I painstakingly removed all the rotting bits from the fresh bits even though it took time to do it. This is the same approach I take in business and in trading – I remove as much risk and liabilities as I can before I consider taking the next step in my analysis for my trades or business. I never rush the process and will pay special attention to every detail before making the next move. Likewise, I don’t want my family eating rotting greens so I will take the effort to remove that risk.
Then I had to boil up the pasta, two hard boiled eggs, slice up the sausages and braise them along with the pasta, slice up the tomatoes, shiitakes and onions and start laying up the salad. The greens, shiitake and onions were mixed one layer at a time, each time adding olive oil, my own blend of herbs and peppers, a sprinkling of salt and garlic power, then I lay over the next layer of greens and repeat the process for at least four layers. This way, the flavours are properly and evenly blended with the greens when I toss them.
Next, the cooled pasta is laid down like a bed on the top of the greens and the sausage slices (also cooled) on top of the pasta. Around the edge of the bowl go the tomato slices and to top it all off, the hard boiled eggs are sliced and take their pride of place above the whole heap. Finally, one last sprinkling of salt, herbs and parsley flakes.
Wouldn’t it have been easier to just toss everything into a bowl and mix it all up? After all, we’re going to gobble it all down and it won’t make a difference in our bellies, right?
Yes … and if you were thinking that, then you’re still missing the point – that’s gluttony – that’s exactly the type of habit I despise because it pays no attention to detail, its slovenly and smacks of ill discipline.
Although I never attended cooking school, I am a graduate of Taste & Smell from the University of Culinary Trials & Errors. I have studied my craft and applied my methods with almost surgical precision. I pay attention to detail and am constantly looking for ways to improve the style. I am more interested in the process than the final result just like I am more intrigued by the journey than the destination. This way, I get to enjoy every bit of the entire experience and not just savour the end result.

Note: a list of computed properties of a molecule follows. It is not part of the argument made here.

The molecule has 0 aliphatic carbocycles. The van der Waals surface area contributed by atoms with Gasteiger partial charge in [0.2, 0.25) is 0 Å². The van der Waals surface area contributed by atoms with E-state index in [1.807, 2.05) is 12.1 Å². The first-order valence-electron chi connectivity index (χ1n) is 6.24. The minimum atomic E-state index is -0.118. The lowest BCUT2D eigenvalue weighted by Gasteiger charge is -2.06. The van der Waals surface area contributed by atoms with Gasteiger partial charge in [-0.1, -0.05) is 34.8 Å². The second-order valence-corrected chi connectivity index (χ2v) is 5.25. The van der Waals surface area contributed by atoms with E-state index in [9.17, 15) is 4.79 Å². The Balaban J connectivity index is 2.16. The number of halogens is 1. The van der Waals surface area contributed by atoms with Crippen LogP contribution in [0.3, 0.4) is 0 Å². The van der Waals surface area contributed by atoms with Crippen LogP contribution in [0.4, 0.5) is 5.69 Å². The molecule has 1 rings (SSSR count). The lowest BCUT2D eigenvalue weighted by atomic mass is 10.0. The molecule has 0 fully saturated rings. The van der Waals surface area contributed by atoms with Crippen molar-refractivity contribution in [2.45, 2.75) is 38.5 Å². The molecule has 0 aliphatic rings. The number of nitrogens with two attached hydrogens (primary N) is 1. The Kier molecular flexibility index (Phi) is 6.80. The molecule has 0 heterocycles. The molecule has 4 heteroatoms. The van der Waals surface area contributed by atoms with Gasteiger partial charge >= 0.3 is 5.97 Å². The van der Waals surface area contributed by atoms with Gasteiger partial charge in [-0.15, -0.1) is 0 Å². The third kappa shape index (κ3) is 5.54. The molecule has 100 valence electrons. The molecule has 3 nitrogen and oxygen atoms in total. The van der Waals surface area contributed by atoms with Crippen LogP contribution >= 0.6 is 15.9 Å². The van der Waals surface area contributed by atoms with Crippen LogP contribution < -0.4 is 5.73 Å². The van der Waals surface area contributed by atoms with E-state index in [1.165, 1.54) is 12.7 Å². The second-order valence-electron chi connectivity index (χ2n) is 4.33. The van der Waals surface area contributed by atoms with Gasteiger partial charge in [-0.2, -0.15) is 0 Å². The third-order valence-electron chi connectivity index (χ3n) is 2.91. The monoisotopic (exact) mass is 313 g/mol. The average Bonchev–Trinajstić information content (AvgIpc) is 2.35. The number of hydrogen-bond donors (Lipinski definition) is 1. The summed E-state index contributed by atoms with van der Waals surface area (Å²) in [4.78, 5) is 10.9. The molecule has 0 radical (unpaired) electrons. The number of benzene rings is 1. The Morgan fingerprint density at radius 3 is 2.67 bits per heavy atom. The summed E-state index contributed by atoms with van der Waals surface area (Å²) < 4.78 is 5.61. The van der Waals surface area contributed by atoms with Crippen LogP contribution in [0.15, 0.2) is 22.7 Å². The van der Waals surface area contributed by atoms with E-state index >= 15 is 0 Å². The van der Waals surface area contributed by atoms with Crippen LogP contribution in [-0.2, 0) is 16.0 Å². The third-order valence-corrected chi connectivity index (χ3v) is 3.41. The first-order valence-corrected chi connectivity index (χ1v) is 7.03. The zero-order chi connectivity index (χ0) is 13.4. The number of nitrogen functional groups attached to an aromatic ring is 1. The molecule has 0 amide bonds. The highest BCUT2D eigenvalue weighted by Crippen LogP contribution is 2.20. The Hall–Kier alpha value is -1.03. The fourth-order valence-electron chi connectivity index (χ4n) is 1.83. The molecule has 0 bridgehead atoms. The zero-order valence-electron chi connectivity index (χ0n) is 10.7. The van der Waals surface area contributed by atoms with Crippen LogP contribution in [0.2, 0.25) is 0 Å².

I took this same approach when I decided to take trading seriously. I studied the craft and practiced painstakingly to improve my style. I broadened my knowledge of the business by learning economics, risk management, history, monetary policy, politics and psychology. I applied through trial and error everything I learnt. Like cooking, sometimes things didn’t work out so you start over with a new plan. With no one to guide me, the market became my test examiner while my wit became my teacher.
Wouldn’t it have been easier to just get some financial expert to tell me what to buy? Then if I lose, I can blame him instead?
Yes … and if you were thinking that, then you’re still missing the point – that’s pride – that’s exactly the kind of attitude dreamers have. They want to get rich quick without any effort and yet hold someone else responsible. Regardless of who is irresponsible, the bottom line is you are going to lose your money and you’ll be too proud to admit that you were too cowardly to pull the trigger yourself.
In my younger years, I used to rush to get to the final product. (Maybe that’s why I never finished what I started.) I was impatient, stubborn and proud. As a student, I didn’t care much about the learning process as long as I knew I could get my answers right. (Maybe that’s why I flunked out.) As a Film Producer, I didn’t care much about the process and got others to take care of the processes for me as long as my end product was approved. (Maybe that’s why my productions had low profit margins.) During my media days, I hired people to manage the process so that I wouldn’t have to. (That’s why I lost everything.)
But all that changed when I was hit with bankruptcy. As a result of not knowing the process behind running a business, I could not account for why I had failed so spectacularly. I couldn’t hold anyone responsible for my company’s collapse and I certainly could not blame anyone for my stupidity and ignorance in financial management. I had only realised my errors when I studied the process that led to my downfall, after the fact. It then became clear to me why I had failed so many times in the past without realising that I was repeating and compounding the same mistakes with each episode.